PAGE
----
Kingston learns from her mother that she once had an aunt who killed herself and her newborn baby by jumping into the family well in China. The woman's husband had left the country years before, so the villagers knew that the child was illegitimate. The night that the baby was born, the villagers raided and destroyed the family house, and the woman gave birth in a pigsty. The next morning the mother found her sister-in-law and the baby plugging up the well. The woman had brought such disgrace upon her family that they decided to pretend that she had never been born.
Kingston's mother tells her the story as a cautionary tale, in the years Kingston begins to menstruate. Her mother warns her to be careful lest the same fate fall upon her. Kingston, looking back on the story later, thinks about the world in which she was raised, an "invisible world" of ghosts transposed from Chinese rural life into the emigrants' new homes in America.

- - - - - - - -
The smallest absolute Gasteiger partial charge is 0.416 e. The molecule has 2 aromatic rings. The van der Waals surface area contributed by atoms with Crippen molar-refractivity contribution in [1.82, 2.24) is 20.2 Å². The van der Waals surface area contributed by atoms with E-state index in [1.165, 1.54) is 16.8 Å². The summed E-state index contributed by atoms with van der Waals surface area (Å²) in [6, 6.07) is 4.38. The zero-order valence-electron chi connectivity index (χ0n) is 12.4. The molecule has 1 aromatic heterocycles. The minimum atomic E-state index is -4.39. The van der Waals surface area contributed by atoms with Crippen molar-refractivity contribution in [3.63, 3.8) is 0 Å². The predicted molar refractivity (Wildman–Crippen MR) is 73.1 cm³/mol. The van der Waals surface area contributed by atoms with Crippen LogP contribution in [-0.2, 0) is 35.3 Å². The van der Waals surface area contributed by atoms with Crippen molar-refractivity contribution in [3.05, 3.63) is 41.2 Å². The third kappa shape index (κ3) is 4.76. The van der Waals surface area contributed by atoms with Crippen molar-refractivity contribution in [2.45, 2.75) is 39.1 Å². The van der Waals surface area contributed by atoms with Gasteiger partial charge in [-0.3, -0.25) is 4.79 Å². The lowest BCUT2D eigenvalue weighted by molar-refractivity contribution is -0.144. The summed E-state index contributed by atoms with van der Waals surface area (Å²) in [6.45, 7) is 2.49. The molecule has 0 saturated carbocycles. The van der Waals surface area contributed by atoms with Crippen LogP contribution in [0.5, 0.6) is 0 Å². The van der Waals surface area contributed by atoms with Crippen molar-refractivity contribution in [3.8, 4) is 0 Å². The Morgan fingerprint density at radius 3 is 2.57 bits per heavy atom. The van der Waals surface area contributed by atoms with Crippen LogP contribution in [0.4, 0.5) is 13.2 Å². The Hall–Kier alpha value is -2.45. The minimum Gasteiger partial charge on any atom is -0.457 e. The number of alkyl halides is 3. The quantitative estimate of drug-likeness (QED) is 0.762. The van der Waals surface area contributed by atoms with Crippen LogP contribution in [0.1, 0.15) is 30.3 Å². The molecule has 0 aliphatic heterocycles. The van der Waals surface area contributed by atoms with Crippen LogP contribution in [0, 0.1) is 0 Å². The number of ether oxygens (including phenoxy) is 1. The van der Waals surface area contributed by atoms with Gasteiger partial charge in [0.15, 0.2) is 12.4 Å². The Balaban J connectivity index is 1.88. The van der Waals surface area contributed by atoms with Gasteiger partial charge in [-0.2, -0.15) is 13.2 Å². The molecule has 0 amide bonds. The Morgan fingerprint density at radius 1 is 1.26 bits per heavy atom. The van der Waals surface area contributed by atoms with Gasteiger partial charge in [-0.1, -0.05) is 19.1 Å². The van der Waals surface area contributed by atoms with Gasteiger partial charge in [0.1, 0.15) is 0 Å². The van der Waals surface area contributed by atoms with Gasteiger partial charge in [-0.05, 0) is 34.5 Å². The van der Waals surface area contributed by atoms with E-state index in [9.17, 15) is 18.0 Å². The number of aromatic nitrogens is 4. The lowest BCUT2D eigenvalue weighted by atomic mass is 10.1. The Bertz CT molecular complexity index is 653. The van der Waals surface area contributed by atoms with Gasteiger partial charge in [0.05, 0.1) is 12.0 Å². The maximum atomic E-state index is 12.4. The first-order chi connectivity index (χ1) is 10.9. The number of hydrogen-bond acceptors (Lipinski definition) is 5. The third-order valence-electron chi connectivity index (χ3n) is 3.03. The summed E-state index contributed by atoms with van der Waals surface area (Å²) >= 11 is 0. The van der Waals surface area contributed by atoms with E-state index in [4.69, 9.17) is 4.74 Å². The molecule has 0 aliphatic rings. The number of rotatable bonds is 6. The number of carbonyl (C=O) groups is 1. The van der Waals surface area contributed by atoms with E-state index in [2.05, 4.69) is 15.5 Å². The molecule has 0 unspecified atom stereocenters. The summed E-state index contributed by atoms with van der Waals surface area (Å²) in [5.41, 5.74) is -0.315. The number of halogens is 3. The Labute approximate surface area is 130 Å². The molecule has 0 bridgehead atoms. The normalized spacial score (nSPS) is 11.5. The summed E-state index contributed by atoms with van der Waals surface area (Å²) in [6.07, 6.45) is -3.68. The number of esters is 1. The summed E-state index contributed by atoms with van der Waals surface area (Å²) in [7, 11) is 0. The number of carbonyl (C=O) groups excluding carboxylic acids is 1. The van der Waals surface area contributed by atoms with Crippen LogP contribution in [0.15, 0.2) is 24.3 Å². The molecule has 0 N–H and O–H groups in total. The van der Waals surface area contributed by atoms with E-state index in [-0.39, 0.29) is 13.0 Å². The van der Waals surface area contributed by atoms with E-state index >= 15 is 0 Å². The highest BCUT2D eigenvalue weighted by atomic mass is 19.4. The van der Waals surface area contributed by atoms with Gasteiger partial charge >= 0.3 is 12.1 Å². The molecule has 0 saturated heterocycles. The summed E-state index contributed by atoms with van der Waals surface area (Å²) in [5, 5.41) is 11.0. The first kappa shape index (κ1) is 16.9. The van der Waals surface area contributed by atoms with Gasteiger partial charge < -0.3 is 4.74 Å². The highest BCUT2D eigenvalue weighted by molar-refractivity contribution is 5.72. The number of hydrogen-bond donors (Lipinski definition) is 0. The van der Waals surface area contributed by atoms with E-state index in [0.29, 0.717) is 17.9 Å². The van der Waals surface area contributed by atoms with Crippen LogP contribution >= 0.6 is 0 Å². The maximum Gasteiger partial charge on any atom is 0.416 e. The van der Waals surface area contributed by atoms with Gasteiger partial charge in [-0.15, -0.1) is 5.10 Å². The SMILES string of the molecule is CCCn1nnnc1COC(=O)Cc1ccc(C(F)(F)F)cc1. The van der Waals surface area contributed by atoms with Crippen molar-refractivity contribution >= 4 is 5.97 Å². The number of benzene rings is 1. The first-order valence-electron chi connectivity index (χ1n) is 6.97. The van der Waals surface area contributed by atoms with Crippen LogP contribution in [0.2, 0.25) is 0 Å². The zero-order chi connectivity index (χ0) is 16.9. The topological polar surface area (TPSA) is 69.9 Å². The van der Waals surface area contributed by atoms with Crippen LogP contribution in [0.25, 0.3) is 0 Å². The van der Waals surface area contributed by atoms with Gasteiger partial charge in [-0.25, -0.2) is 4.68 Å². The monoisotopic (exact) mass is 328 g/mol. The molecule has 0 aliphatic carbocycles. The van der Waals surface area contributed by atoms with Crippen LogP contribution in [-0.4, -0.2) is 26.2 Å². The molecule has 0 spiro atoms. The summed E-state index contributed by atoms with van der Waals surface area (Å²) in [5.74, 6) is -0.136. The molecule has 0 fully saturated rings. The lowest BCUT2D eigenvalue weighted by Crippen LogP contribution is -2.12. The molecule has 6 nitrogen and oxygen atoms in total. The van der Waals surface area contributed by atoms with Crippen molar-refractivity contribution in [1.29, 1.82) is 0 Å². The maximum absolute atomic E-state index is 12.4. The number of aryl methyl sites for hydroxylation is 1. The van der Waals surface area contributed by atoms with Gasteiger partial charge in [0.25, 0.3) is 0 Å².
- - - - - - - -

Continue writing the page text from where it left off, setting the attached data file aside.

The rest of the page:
Because Kingston cannot ask about her unnamed aunt "who is referred to only as "No-Name Woman" "she invents her own fantasies about why her aunt gave in to her forbidden passions. In one such scenario, her aunt is a timid woman ordered into submission by a rapist. In another, her aunt harbors a slowly blossoming passion, attempting to attract a man's attention by carefully tending to her appearance. Kingston's fantasies must have direct bearing on her own life: she rejects, for example, the idea the idea that her aunt was a wild woman of loose morals. Instead, her aunt's greatest crime "one with which Kingston identifies "was acting on her private interests, stepping out of the role Chinese society and traditions had proscribed for her. Such traditions, Kingston says, were thought of as necessary to ensure village stability, especially when the villagers were all related in some way. Any sexual passion could lead to adultery or incest and therefore threatened the social order.